Vegan protein sources include

  • Legumes – beans, peas, lentils, quinoa and peanuts
  • Grains – brown rice, quinoa and bulgar
  • Nuts – cashews, brazils, peanuts, almonds, walnuts and pistachios

Vitamin B12 sources include

  • Fortified cereals and foods
  • Marmite – if you love it!

Calcium sources include:

  • Non-dairy milks and yogurt
  • Kale
  • Watercress
  • Pak choi
  • Oranges
  • Tofu
  • Brazil nuts
  • Dried figs

It goes without saying that organic sources are always best. We have covered the benefits of fruit and vegetables many times. See some of our blogs for more information (Going Organic, gut health and organic, Indian food, Top benefits of Eating Fruit and Veg)

Creating healthy, quick vegan meals is often a challenge for those new to the vegan way of life.

To give you some quick examples and ideas try these:


Sautee potatoes, spinach, tomatoes, mushrooms and avocado

Porridge with non-dairy milks and fruit

Crepes filled with stewed winter fruits

Toast with peanut butter and banana

Sourdough muffins with your choice of topping

Granola with fruit and coconut yogurt

Your favourite smoothie


Hummus and vegetables – a common favourite already

Vegetable soups

Quinoa Tabbouleh

Dhal and naan bread

Vegetable tempura with dipping sauces

Stuffed mushrooms or peppers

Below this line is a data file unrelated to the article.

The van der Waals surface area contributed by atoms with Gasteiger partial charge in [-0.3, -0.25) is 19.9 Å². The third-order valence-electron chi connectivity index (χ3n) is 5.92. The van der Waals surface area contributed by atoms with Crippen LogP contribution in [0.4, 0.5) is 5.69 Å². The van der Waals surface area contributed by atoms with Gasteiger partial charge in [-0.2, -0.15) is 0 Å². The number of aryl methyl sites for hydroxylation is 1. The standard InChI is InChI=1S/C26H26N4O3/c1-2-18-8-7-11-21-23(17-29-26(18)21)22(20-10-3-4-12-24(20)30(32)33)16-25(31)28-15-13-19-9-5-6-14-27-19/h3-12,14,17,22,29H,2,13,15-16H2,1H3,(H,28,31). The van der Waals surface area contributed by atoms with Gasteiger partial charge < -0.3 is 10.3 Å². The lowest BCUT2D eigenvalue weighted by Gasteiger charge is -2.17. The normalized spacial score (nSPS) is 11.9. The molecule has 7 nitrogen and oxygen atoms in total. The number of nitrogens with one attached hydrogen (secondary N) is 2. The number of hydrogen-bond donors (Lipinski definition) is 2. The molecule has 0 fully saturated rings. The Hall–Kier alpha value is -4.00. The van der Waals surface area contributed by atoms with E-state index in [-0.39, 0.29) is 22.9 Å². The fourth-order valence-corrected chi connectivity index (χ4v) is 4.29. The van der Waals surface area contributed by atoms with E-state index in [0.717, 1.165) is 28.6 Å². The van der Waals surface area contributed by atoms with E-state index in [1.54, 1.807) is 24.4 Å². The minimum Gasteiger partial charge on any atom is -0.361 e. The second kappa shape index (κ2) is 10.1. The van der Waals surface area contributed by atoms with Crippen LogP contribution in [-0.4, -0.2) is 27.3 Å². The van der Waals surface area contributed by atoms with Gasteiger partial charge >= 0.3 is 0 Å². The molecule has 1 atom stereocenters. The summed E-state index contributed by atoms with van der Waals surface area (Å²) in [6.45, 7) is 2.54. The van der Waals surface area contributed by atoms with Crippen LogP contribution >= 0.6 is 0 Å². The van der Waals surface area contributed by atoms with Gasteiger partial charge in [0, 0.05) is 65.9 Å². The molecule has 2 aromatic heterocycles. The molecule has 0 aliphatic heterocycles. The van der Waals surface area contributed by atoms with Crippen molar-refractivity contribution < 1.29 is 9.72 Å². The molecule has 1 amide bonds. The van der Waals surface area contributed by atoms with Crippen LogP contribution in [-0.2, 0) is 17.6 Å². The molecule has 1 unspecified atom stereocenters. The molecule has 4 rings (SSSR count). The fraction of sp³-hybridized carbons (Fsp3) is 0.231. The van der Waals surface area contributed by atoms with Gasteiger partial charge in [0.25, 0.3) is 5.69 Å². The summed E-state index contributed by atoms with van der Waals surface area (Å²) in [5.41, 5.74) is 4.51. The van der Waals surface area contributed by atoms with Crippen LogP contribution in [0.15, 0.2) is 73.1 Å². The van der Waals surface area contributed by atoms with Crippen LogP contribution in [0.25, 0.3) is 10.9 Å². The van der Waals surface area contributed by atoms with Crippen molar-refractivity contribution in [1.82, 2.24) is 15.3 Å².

Baked potatoes


Shepherd’s pie made with lentils – even dedicated meat eaters don’t notice the difference!

Bean hot pot

Vegetable chilli with rice

Roasted vegetables

Vegetable curry Thai or Indian inspired

Nut Loaf with your favourite green salad

Vegetable fajitas with the usual tasty dips

Go Vegan and care for Animals

Veganuary suggest that as we are all animals it is not kind to eat the animals we share this planet with. The lives of these animals we eat are typically not free or natural.

I refer you to the website to look at the details for yourself.

Go Vegan for the Environment

Increasingly, we are aware that we have not been kind to the environment. Our environment needs care so that it can continue to provide food and other resources we need to live on this earth.

Rearing animals for food production puts increased demands on the environment s resources.  Examples include

  • Animal production increases the creation of greenhouse gases.
  • Animal production requires huge quantities of water which is already a limited resource
  • Farm waste pollution is a big threat to our fresh water supply
  • Our wildlife and natural world is in danger and we are losing species day by day. This is happening because natural habitats are being eroded on a regular basis.
  • Animal production requires 4.5 times more land than a vegan diet. Consider that 30% of the entire earth surface is dedicated to animal grazing and rearing. 33% of our global arable land is used to grow crops to feed the animals.
  • The rainforest is recognised as integral to planet health. 1lb of beef requires 200 sq. metres of rain forest to be destroyed
  • Energy production is a challenge for our growing populations. 1kcal of beef needs 40 kcal of energy! Compare that to 1kcal of grain which requires 2kcal of energy.


Everyone has to make their own decision but we hope you have found this interesting and thought provoking.